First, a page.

Senior research analyst Edward Woo at Ascendiant Capital Markets said, "The large number of salespeople leaving along with all this turmoil is a bad sign, since low-level salespeople are what drive the revenue and sales of the company."
In less than a year as a public company, Groupon, which arranges online deals for merchants, has seen its stock value fall nearly 75 percent, The Chicago Sun-Times reported Tuesday.
Woo added that turnover among lower-level sales staff was one thing, but that coupled with a high turnover among managers spells trouble. "
Employees leaving the company said in the early days Groupon was a charge-ahead firm that made up its own rules as it went along. "During the early stages, it was a freight train going 300 mph," said a former manager who wished to remain anonymous, as he was restricted by a do not disclose order.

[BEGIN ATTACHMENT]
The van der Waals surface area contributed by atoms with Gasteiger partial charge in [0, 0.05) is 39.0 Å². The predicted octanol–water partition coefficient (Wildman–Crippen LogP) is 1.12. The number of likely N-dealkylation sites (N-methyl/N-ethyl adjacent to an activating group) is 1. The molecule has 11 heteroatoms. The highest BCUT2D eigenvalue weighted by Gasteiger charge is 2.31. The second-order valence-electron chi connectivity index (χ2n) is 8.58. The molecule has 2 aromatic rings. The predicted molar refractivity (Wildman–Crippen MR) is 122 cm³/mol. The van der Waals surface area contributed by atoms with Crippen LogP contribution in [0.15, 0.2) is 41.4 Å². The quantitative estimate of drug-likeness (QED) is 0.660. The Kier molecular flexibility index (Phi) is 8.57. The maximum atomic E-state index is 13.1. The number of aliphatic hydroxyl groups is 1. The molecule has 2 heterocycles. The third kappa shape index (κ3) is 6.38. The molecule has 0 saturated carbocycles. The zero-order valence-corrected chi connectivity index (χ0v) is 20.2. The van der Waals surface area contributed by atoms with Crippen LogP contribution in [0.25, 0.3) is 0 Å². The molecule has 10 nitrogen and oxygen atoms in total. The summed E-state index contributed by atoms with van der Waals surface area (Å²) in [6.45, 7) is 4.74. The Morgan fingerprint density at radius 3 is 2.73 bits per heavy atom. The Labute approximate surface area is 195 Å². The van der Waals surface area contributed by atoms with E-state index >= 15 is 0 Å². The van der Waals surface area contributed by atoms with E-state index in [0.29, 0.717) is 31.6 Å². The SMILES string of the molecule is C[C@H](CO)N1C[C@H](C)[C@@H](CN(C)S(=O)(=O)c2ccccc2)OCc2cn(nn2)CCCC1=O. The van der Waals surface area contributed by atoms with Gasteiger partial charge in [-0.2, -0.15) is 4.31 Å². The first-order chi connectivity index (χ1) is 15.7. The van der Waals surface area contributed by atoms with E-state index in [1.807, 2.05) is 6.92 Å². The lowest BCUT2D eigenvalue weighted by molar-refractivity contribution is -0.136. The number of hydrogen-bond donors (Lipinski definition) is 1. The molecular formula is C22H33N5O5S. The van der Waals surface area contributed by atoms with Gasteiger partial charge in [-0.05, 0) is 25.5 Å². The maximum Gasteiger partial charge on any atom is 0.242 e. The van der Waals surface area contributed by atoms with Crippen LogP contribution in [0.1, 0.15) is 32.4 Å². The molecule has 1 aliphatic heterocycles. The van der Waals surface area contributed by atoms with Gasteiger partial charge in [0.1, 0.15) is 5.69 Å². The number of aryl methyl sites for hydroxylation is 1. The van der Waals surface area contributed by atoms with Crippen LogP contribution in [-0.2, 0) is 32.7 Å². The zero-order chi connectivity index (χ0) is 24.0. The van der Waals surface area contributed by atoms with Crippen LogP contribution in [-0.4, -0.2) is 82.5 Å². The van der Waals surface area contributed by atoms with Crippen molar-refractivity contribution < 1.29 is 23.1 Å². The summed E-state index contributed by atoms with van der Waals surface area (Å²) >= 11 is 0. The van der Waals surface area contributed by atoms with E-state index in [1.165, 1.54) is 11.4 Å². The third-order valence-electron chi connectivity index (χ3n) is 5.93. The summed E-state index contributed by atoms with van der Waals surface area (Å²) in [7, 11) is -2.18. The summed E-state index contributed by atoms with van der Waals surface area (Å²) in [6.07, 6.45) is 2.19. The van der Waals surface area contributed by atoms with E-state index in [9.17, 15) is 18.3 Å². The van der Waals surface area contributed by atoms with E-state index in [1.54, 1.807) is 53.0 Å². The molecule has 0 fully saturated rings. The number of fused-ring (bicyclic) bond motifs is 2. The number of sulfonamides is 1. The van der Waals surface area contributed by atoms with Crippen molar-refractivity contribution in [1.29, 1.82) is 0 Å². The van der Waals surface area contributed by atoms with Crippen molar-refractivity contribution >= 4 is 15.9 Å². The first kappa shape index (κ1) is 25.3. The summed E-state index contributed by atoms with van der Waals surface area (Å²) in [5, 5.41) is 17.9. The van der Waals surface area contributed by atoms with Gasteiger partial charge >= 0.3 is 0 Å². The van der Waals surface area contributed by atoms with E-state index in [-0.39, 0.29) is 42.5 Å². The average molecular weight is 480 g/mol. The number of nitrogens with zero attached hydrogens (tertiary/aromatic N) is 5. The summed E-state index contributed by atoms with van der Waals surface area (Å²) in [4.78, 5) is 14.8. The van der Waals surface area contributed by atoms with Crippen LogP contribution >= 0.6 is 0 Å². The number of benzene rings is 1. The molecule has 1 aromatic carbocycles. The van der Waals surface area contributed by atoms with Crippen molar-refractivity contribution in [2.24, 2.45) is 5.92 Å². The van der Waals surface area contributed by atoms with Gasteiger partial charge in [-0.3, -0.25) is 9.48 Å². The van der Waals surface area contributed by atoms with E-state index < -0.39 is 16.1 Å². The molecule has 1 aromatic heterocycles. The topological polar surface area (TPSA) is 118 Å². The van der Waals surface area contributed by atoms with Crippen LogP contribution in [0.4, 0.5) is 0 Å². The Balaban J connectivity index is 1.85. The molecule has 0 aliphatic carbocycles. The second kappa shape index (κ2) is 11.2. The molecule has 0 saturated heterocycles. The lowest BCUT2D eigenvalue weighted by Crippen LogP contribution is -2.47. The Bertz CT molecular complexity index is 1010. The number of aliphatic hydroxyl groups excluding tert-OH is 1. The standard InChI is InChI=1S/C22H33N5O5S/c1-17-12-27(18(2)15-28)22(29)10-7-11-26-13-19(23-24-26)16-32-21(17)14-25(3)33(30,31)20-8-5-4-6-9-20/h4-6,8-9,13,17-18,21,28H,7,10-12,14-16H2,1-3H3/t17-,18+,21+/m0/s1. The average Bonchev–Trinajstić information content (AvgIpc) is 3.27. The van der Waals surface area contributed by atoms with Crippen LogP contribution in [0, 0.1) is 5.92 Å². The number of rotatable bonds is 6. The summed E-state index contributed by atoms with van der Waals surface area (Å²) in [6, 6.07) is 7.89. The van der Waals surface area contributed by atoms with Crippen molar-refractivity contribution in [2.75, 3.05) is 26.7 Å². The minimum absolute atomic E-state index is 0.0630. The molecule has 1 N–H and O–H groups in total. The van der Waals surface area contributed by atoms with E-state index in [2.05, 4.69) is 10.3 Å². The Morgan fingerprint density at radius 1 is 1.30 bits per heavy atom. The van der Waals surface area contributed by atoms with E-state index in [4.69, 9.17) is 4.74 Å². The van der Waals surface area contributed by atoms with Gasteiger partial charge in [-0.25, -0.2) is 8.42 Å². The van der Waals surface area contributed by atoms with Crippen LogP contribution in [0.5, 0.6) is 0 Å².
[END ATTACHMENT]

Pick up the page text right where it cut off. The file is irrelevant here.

"It was extremely motivational to know we were doing something no one had done before. You're making things up as you go along. You help create that," said Peter Anthony Jackson, a former divisional sales manager who left after a three-year stint with the company.
What changed? Five months before the company went public, new managers were brought in and the sales went from an innovative division to "a factory process," Jackson said.
Among those who recently parted ways with the company are Lee Brown, who was in charge of national sales and Jayna Cooke, the salesperson who landed Groupon's first national deals, the newspaper said.